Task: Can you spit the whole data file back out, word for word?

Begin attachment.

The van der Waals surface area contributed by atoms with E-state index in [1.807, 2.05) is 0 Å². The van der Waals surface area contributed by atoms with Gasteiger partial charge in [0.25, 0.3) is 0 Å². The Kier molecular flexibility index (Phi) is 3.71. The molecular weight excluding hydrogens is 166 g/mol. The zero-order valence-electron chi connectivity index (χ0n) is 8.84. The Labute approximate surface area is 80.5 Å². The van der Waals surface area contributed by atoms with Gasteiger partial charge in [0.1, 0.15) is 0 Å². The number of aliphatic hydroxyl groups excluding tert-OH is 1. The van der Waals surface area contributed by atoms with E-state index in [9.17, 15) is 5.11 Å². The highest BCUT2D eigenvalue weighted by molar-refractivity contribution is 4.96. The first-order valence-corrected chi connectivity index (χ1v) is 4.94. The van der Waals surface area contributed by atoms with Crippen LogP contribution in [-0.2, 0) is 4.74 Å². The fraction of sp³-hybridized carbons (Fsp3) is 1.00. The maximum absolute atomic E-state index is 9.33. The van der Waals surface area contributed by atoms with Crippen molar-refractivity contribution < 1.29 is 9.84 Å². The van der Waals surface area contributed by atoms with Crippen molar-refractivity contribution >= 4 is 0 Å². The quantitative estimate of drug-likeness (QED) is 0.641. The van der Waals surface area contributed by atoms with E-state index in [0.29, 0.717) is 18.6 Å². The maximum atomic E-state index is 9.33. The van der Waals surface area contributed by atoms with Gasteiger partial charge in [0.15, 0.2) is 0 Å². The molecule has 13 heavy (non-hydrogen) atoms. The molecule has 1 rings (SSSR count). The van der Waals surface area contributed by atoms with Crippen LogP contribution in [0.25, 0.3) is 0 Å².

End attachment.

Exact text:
The van der Waals surface area contributed by atoms with E-state index in [1.807, 2.05) is 0 Å². The van der Waals surface area contributed by atoms with Gasteiger partial charge in [0.25, 0.3) is 0 Å². The Kier molecular flexibility index (Phi) is 3.71. The molecular weight excluding hydrogens is 166 g/mol. The zero-order valence-electron chi connectivity index (χ0n) is 8.84. The Labute approximate surface area is 80.5 Å². The van der Waals surface area contributed by atoms with Gasteiger partial charge in [0.1, 0.15) is 0 Å². The number of aliphatic hydroxyl groups excluding tert-OH is 1. The van der Waals surface area contributed by atoms with E-state index in [9.17, 15) is 5.11 Å². The highest BCUT2D eigenvalue weighted by molar-refractivity contribution is 4.96. The first-order valence-corrected chi connectivity index (χ1v) is 4.94. The van der Waals surface area contributed by atoms with Crippen LogP contribution in [-0.2, 0) is 4.74 Å². The fraction of sp³-hybridized carbons (Fsp3) is 1.00. The maximum absolute atomic E-state index is 9.33. The van der Waals surface area contributed by atoms with Crippen molar-refractivity contribution < 1.29 is 9.84 Å². The van der Waals surface area contributed by atoms with Crippen molar-refractivity contribution >= 4 is 0 Å². The quantitative estimate of drug-likeness (QED) is 0.641. The van der Waals surface area contributed by atoms with E-state index in [0.29, 0.717) is 18.6 Å². The maximum atomic E-state index is 9.33. The van der Waals surface area contributed by atoms with Gasteiger partial charge in [0.15, 0.2) is 0 Å². The molecule has 13 heavy (non-hydrogen) atoms. The molecule has 1 rings (SSSR count). The van der Waals surface area contributed by atoms with Crippen LogP contribution in [0.25, 0.3) is 0 Å².